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  • Everyone knows by now that new Cubs pitcher John Lackey has a certain reputation on the field. He’s gruff. He yells. He stares. He’s edgy. He is perceived by some as a jerk. But now that he’s with the Cubs, you start to see that there’s a difference between the guy Lackey strives to be on the field and the teammate he is off the field. Even before he signed, so much of what you heard about him was how good of a teammate he was – how hard a worker, how he pushes other guys, etc. – and the fact that a front office who knew him well, and a manager who’d worked with him before, all wanted to go after him probably tells you a lot, despite what fan perception of him (since we basically only see the version he shows on the field) indicated. It also doesn’t hurt that Lackey’s deal with the Cubs was roundly held up as one of the best moves of the offseason.


  • To that end, I’d recommend reading this Cubs.com article on Lackey and his friend Jon Lester, who may benefit from having Lackey around. Increasingly, you get the sense that Lackey is one of those “good clubhouse guys”, but is just especially hard and aggressive on the days he starts. I know a lot of fans say they don’t care what a player is like as a person as long as he helps the team win games, and, to some extent that’s true; but I think last year demonstrated pretty clearly that it’s a lot more fun for fans if they genuinely like the players on the team and enjoy watching them enjoy what they do. There was some understandable fan trepidation about the Lackey signing in that particular regard, but already, the more we’ve been exposed to him, the more I think we can see it’s not really an issue.
  • Speaking of that, BN’er Dan passes on an article you’ll want to check out, going into the long, close relationship between Cubs manager Joe Maddon and Lackey, including how Lackey helped pay for Maddon’s daughter’s wedding many years ago. Really cool story.
  • Oh, and one other thing from the Cubs.com piece on Lackey and Lester – they’ve got a bet on who gets more hits this year, which could favor Lackey, since now Lester doesn’t get to hit off of Lackey.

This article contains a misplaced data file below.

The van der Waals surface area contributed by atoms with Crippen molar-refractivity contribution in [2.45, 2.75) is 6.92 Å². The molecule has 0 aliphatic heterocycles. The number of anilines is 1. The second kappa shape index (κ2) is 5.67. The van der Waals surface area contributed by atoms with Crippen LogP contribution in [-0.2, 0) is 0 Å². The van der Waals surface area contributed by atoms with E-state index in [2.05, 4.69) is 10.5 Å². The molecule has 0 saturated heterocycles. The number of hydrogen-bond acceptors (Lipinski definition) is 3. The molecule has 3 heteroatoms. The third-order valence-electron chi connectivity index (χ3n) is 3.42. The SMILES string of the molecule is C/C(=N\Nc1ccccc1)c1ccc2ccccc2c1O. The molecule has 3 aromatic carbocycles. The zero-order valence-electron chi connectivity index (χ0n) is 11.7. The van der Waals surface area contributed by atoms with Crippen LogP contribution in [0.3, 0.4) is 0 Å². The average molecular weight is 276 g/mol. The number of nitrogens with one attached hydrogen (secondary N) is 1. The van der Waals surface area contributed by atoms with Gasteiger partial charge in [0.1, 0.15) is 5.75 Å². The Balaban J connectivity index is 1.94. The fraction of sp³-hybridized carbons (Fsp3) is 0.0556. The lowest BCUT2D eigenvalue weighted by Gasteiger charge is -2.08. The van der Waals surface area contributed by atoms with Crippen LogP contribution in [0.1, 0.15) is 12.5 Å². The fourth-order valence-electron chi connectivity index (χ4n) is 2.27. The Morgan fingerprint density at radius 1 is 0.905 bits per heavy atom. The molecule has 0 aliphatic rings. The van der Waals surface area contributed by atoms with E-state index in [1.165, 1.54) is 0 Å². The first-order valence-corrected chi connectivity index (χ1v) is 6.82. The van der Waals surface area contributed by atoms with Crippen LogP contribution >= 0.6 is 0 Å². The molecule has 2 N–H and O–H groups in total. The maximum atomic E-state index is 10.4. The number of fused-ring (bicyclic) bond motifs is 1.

• Joe Maddon anticipates good things for Hector Rondon this year (Cubs.com), believing that the Cubs’ closer has another level in him.
  • Neil Ramirez is going to come along slowly this spring after his mostly lost 2015 season (Tribune). Ramirez prepared in the offseason to strengthen his shoulder to protect against the inflammation that scuttled him last year, and he’s not going to ramp up too quickly this spring. So we’ll have to keep that in mind as we observe and evaluate. As we’ve said before, among the competitors for the final spot or two in the Cubs’ bullpen, a fully healthy and effective Ramirez is a no-brainer (especially because he’s out of options) – but health and effectiveness can’t be assumed.


  • Speaking of the bullpen competition, new signee Aaron Crow will not be a part of it in Spring Training as he recovers from Tommy John surgery. He says the timeline, ideally, is more like June (Tribune). Like I said when the Cubs signed him, Crow is about as good as these kinds of surgery-flyer signings go, and if that 2014 season was more about the health of his arm than a true decline in his performance, then there is reason to believe he could help this team in the second half.
  • It happened! Remember the Rangers promotion about giving away free season tickets if a fan could hit a batting practice homer? This guy did it, and his family went nuts!
  • The Cardinals are pretty unhappy about (they’d call it uninterested in, but it’s unhappy about) the projections that have them winning only about 84 games next year (ESPN). Matt Carpenter offers strong disagreement about his own projections: “Those things also have people like me hitting .260 with nine homers. I’m going to guarantee you that I’ll hit better than my projected stats. I don’t buy into it. I believe that they’re always kind of not very accurate.” First of all, who cares about batting average? Secondly, Steamer has Carpenter, who just turned 30, at .269 (he hit .272 in 2014 and 2015), and ZiPS has him right at the same .272. Thirdly, both Steamer and ZiPS have him for 16 homers, which seems pretty reasonable given that, before he hit 28 last year, he hit 8, 11, and 6 the three years before. A projection system isn’t buying a 300% increase in homers at age 29? No way! (And, actually, they still are *kinda* buying it by projecting a homer total much higher than any of the three season before 2015.) In short, everything Carpenter said about his projections is pretty much just wrong. It happens.


  • This should help make the upcoming season even more fun.
  • If you missed anything this busy weekend, catch yourself up here.



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